KHANNAWell, you hear this from small businesses and there's no doubt that we have too complex a system on regulations. I mean, one of the companies I had profiled had to deal with 35 different agencies, local, state and federal to set up shop. Now partly we have a federal system of government so unlike China we can't just go and say -- the national government can't just say, get out of the way. We have local city council folks, state elected officials, federal officials. And what we need is each city, state and the federal government to work cooperatively to try to streamline the bureaucracy that people have to deal with.
KHANNAIn the Select America program, which frankly is a continuation of Invest in America that the Bush Administration started, is a step in that direction. But the person is absolutely right. There is too much complexity to our regulatory system.
REHMAll right. To Limerick, Maine. Good morning, Jane.
JANEGood morning, Diane. Thank you. Hello?
REHMYes, go right ahead.
JANEOh, okay. My comment is I think of regulations as protections and I wish we would call them protections instead of regulations. And I just want to add, as far as BP goes, BP Energy Company supplies fuel to our military. And I just saw the other day that a Humvee in Afghanistan gets 2.5 miles to the gallon. Now how is that helping? And so they all got the squeeze on us and they call the shots.
REHMAll right. Thanks for your call. Stephen Gold?
GOLDWell, I guess the question is -- I would definitely say regulations are protections. This issue isn't about whether we should have protection or not. This issue is about how do we maintain a competitive manufacturing sector in a globally competitive environment? And so again, you know -- and by the way, I think manufacturers have plenty of incentives unlike a lot of other businesses.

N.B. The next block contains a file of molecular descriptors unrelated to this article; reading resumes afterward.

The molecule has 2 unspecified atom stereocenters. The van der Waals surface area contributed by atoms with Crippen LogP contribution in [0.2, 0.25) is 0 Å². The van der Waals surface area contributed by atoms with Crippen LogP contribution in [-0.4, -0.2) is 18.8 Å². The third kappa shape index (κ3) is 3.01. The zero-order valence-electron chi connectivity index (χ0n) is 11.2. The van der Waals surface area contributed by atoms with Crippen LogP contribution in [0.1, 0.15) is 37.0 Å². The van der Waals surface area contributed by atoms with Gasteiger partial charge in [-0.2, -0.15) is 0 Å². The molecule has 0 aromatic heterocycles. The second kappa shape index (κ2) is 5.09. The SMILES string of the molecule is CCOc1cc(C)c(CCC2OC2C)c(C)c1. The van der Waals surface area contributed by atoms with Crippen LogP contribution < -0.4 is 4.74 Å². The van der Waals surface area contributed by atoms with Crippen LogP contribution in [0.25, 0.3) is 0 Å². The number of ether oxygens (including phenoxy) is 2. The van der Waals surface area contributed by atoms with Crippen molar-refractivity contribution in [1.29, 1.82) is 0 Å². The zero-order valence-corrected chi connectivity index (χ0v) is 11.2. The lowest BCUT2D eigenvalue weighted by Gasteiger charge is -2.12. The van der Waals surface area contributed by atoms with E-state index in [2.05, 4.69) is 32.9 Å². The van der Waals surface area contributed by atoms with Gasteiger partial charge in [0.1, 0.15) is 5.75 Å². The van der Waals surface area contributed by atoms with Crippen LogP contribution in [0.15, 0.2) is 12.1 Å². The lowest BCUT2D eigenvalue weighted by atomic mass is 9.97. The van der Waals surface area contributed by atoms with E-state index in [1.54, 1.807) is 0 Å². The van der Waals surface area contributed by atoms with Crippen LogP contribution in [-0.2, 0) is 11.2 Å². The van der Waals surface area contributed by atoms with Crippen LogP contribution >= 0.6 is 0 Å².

GOLDAnd you may talk about the huge global companies that don't care about where they're situated but a manufacturer that settles a plant -- that puts a plant in a certain community, it wants to hire workers. It needs to have the safest workforce in order to hire those workers. They have a skilled workforce shortage already. It needs to make sure it's not polluting the area because needless to say, it has to live within that community and maintain a good reputation. The manufacturers that we represent are -- understand that completely. There's a huge incentive.
REHMHere's an email from Peter in Arlington, Texas. He says, "Often what I hear from U.S. companies is a kneejerk reaction to any regulation no matter how beneficial it might be. Why is it that American companies seem paralyzed by regulations if you accept their rhetoric but other companies seem to thrive in regulation-friendly environments such as in Germany? Are their CEOs just smarter than the ones here in the U.S.?" Ro.
KHANNAWell, first of all, I think we underestimate how competitive we are with Germany. Our labor productivity is actually higher than Germany's and our manufacturing output is about three times Germany's. I also think, and here I agree with Stephen, that most American manufacturers, particularly small and medium sized businesses, want to do the right thing. They're in this because they want the pride of workmanship, the pride of making something. They want to contribute something back to the country.